The "Roman symbology stone" is depicted as covered with all kinds of symbols that don't look like much to me. Apparently you have to be a professional cacheologist to understand that the symbols on the stone mark
"some form of a Roman Recon Mission, possibly a forbearer to various Iberian Reconquistas hit the shores of Oak Island."
Or, as Howard Montgomery (an alert member of an Oak Island group on Facebook) did, you could just turn the stone upside down and read it as it was meant to be read.
It says "Harold."
Recently I've been asked how long I plan on staying on this topic. I don't really have an answer to that except to say that I'll write about something if it interests me. I found #Swordgate to be fascinating, so I put quite a bit of effort into it. The drivel that we're seeing now, while somewhat entertaining in a strange way, doesn't have much appeal to me beyond the "how long does this go on" question. I'm curious to see how all this plays out now that (1) the main piece of "evidence" has been pretty thoroughly examined and (rightfully) thrown in the garbage pile and (2) the main proponent of the case has demonstrated himself to be less than credible both in terms of his interpretations and his statements of fact. Lately we've seen a second round of attempts to get the "Roman" story in the media. My impression is that those attempts have been less successful than the first round. We've also seen some kind of strange battle on social media that has apparently resulted in Pulitzer being suspended from using his Facebook accounts.
One thing that I haven't seen yet is others in the "fringe" community distancing themselves from this debacle. As someone commented on my blog (sorry - I haven't been able to find the post again), what we're seeing here has moved beyond "fringe" archaeology into the realm of "tassel" archaeology. I get emails from people across the spectrum on things like this. One person who self-identified as someone on the "fringe" told me that "everyone on the fringe side is laughing at Hutton as much as the archaeological community." As far as I know, however, no-one on the "fringe" side has publicly said "enough of this nonsense." People who carefully read what I write will know that I am open to many different ideas about the past. I am a scientist, however, and for me to accept a claim as credible there has to be some kind of evidence that stands up to scrutiny. I think many of you on the "fringe" side understand and appreciate that and also understand that what we're seeing here does not meet even the minimum thresholds of quality of evidence, sincerity of investigation, or honesty of argument required to be taken seriously. The Ancient Artifact Preservation Society went all in on Pulitzer's story, and is apparently still backing all of this. Some of you could do a lot for your own credibility, I would suspect, by weighing in with your judgement of the merits of what's going on. Pulitzer is pretending to speak for all of you right now, and what he's saying is not making you look good.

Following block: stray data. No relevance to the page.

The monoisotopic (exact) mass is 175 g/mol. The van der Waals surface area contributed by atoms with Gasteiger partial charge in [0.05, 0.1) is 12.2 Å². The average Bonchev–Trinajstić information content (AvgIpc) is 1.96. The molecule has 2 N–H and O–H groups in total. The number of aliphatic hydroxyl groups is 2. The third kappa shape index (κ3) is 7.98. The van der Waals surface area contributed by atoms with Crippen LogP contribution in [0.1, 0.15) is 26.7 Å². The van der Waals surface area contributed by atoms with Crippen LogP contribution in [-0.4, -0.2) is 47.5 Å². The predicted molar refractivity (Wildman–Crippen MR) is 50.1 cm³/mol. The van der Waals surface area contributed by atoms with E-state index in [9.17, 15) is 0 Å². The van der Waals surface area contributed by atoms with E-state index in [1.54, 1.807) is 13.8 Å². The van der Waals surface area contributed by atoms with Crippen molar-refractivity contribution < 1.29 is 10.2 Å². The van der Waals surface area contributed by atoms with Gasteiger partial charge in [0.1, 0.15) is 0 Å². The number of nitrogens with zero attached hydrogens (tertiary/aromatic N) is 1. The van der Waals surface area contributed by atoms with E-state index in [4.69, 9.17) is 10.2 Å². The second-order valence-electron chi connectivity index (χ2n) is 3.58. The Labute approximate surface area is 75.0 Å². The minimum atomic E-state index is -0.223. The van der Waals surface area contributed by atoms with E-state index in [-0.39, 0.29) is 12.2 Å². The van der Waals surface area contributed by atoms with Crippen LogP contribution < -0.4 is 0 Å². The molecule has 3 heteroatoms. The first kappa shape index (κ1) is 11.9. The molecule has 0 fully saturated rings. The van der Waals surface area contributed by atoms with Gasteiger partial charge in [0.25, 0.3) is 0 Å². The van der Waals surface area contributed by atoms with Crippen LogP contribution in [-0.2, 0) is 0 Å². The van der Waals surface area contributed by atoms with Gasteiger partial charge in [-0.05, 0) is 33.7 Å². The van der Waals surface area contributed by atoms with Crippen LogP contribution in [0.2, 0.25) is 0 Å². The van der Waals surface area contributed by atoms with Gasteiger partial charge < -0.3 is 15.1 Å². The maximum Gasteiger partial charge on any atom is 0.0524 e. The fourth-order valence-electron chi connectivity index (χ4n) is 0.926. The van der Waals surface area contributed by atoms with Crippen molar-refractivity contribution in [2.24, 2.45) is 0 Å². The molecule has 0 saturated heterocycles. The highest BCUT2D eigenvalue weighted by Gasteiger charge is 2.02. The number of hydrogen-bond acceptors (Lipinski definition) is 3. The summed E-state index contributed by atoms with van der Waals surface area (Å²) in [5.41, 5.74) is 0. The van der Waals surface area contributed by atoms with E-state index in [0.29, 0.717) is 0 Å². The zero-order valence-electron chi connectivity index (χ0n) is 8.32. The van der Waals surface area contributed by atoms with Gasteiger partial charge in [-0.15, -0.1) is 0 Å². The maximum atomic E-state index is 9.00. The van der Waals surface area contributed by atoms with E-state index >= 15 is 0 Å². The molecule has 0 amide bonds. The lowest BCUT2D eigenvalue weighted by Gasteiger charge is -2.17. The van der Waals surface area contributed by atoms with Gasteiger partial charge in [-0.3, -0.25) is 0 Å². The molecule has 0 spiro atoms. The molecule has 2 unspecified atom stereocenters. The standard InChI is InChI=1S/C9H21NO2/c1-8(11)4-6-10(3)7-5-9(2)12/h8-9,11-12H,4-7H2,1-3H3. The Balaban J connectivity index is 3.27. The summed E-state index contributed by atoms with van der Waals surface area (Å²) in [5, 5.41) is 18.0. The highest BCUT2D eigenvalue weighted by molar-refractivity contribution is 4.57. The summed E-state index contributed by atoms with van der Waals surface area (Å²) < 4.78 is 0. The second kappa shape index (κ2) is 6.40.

That's just my opinion. If you want to keep drinking the weak coffee and pretending it tastes good to you, that's your business. Prepare yourselves for some pretty bad tasting stuff coming down the road: my impression is that the coffee is only going to get weaker. Don't say I didn't warn you when we're debating a Little Caesar's box washed up on shore (that's from another blog comment that I can't find - sorry for stealing it to whoever said it) and you're still letting the TreasureForce Commander speak for you.
The stone says "Harold." What else are you waiting for?